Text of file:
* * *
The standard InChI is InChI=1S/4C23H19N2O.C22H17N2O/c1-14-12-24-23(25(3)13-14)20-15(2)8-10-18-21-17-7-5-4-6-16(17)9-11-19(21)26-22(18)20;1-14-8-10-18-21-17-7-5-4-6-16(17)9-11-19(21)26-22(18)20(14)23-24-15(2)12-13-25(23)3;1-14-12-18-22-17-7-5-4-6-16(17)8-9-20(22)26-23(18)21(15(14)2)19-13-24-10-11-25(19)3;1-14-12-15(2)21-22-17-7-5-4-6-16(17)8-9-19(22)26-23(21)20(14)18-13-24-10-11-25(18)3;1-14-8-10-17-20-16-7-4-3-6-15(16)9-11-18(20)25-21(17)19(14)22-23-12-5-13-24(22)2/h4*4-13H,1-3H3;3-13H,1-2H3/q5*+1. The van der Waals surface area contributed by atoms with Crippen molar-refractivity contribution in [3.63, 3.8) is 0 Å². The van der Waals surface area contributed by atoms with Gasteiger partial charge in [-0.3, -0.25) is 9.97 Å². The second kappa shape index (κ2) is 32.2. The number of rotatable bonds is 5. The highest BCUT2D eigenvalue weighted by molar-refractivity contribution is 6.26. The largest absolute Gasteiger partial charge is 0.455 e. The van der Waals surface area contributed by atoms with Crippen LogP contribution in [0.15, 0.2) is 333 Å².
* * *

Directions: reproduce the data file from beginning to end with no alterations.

The standard InChI is InChI=1S/4C23H19N2O.C22H17N2O/c1-14-12-24-23(25(3)13-14)20-15(2)8-10-18-21-17-7-5-4-6-16(17)9-11-19(21)26-22(18)20;1-14-8-10-18-21-17-7-5-4-6-16(17)9-11-19(21)26-22(18)20(14)23-24-15(2)12-13-25(23)3;1-14-12-18-22-17-7-5-4-6-16(17)8-9-20(22)26-23(18)21(15(14)2)19-13-24-10-11-25(19)3;1-14-12-15(2)21-22-17-7-5-4-6-16(17)8-9-19(22)26-23(21)20(14)18-13-24-10-11-25(18)3;1-14-8-10-17-20-16-7-4-3-6-15(16)9-11-18(20)25-21(17)19(14)22-23-12-5-13-24(22)2/h4*4-13H,1-3H3;3-13H,1-2H3/q5*+1. The van der Waals surface area contributed by atoms with Crippen molar-refractivity contribution in [3.63, 3.8) is 0 Å². The van der Waals surface area contributed by atoms with Gasteiger partial charge in [-0.3, -0.25) is 9.97 Å². The second kappa shape index (κ2) is 32.2. The number of rotatable bonds is 5. The highest BCUT2D eigenvalue weighted by molar-refractivity contribution is 6.26. The largest absolute Gasteiger partial charge is 0.455 e. The van der Waals surface area contributed by atoms with Crippen LogP contribution in [0.15, 0.2) is 333 Å².